Syrupy sweet after fermentation

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Zimm9

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Hey, and thanks in advance for any advice.

I'm brewing extract. For simplicity's sake, I'll call this a kitchen sink batch. I needed to brew and had to settle for what was on hand but was trying to come as close as I could to copying a recipe. The amounts match the recipe, but the types/flavors differ. It finished fermenting and the flavor is super sweet, like syrup. I'm guessing that I didn't put in enough hops and it's not balanced. Is there any way to save the batch? Can I dry hop before carbing?

Recipe info:

3.3 lbs Bavarian wheat LME
3.3 lbs Pilsen light LME
1 lbs plain sugar
1 lbs plain wheat DME

1 oz German Hallertau Blanc @ 60 min
1 oz sweet orange peel @ 15 min

Saf Ale 05

OG: 1.060
FG: 1.014
 

lumpher

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I would have skipped the sugar in that, as wheats and sugar (to me) don't go together. Wheat adds mouthfeel, and table sugar removes it. But to address your question, what temp did you ferment at? If it was a little cool, I'd swirl it, warm it up, and try to rouse the yeast. Do you have any way (hydrometer or corrected refractometer) to measure abv?
 

hotbeer

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It finished fermenting
Are you sure?

Usually with US-05 and the OG you started at, I'd be down at 1.009 - 1.011


But for clarity to others, my experience is all grain. I don't know how LME and DME and any other extract brew criteria affects how well it ferments out or what type sugars are in it's makeup.
 
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IslandLizard

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It finished fermenting and the flavor is super sweet, like syrup.
Have you measured the current gravity (with a hydrometer)?

Is it possible your yeast was dead, or mostly?
How old was the yeast (there's a "manufactured on" date on the package), and how was it stored?
Had it been opened before?
 
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Zimm9

Zimm9

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Thanks for all the feedback. I had taken a few gravity tests but now I'm thinking they were too close together. I'm going to give it more time and see if it drops a little more. I stirred it up a bit to wake up the yeast. I'm betting ya'll are right that it didn't finish fermenting.

I'd double pitched because I was short on time. I was trying to rush what can't be rushed. lol It had been in primary for only 12 days, which I know is unrealistic but was hoping.... My fault for not watching the calendar and noticing the holiday weekend sooner.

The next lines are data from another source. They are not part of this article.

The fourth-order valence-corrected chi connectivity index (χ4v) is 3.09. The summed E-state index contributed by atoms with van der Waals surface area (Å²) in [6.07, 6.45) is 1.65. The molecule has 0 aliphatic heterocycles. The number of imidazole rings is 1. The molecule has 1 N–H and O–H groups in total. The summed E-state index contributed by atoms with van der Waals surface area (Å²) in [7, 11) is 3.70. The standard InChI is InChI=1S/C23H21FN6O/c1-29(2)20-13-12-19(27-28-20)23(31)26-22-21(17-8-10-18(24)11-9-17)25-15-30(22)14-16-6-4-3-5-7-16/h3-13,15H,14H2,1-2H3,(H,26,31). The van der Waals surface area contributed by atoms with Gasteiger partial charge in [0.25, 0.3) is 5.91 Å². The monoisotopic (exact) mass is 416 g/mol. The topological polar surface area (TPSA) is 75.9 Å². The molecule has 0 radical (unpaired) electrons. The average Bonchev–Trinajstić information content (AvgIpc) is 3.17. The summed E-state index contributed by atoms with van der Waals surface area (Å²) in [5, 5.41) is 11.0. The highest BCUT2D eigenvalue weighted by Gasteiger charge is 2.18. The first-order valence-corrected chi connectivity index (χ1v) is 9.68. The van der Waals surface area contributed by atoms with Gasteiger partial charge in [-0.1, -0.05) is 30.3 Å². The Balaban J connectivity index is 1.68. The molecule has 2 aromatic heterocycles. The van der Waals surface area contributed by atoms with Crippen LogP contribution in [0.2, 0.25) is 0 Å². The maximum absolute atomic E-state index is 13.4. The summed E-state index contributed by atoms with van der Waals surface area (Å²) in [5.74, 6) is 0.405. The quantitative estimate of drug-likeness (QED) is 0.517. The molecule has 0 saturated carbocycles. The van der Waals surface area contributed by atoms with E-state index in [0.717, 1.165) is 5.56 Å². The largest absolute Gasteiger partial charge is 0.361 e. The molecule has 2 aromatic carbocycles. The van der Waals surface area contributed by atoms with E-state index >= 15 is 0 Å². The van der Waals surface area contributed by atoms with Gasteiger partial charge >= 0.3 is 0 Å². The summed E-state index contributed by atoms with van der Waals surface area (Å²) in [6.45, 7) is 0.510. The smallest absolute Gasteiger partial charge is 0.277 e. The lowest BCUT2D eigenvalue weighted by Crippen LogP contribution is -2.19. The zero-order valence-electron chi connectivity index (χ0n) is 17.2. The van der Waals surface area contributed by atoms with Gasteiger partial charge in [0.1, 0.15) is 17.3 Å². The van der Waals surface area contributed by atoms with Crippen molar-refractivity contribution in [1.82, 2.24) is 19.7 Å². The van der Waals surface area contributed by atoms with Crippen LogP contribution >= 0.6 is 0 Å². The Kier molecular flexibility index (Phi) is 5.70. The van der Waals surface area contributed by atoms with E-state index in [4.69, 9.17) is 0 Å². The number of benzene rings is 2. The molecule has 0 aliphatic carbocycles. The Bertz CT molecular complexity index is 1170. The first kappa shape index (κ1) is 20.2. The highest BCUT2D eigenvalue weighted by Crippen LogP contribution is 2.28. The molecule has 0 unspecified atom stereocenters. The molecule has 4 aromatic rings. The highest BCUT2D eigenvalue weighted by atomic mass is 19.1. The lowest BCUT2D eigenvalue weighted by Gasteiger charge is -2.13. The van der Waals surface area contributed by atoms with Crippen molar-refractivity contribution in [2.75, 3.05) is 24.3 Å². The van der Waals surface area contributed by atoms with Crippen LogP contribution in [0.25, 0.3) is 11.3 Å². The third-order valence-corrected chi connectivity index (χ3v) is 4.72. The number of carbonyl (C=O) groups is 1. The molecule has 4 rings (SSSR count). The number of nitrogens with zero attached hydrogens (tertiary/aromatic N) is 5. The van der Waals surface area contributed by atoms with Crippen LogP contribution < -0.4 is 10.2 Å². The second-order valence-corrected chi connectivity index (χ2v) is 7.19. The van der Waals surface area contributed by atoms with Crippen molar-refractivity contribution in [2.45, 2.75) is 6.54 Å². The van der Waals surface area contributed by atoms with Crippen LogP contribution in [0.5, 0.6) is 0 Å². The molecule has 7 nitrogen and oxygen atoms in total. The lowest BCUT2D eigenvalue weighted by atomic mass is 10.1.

Thanks again for reading and offering assistance!
 

paulj992

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I'd double pitched because I was short on time. I was trying to rush what can't be rushed. lol It had been in primary for only 12 days, which I know is unrealistic but was hoping....

Ditto what others said; sounds like stuck/incomplete fermentation (I've had it happen a couple times). 12 days should be plenty of time for US-05, especially if double pitched... But what temperatures was it being fermented at? US-05 can handle 64 to 74 fahrenheit, so if it ever got out of that range it may have stalled.
 

Saunassa

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Most of my beers fermented with us-05 comes in at 1.006-1.010 and that is fermented 66-69f.
Has your beer dropped clear or near clear? If not it may have needed a few more days.
 

mabrungard

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You didn't tell us what the alpha acid percentage was and that has direct impact on the bittering imparted to the brew. That other thing is that Hallertau Blanc tends to impart a perception of sweetness. There are plenty of other new hop varieties that tend to give that sweet perception, so that might be one of the sources of your perception.

But I would make sure that the beer has actually fermented as far as it can. Do bring the fermenter into a warmer place and see if the fermentation will continue.

If the beer still ends up on the sweet and mouth-coating side, another thing you can do is add gypsum to the finished beer to help dry its perception. A thin pinch of gypsum between your thumb and forefinger, added to a pint of beer will add about 100 ppm sulfate to the beer and that should produce a notable drying of the beer's finish. If that results in a drinkable beer, you might need to scale that up and apply it to the batch.
 
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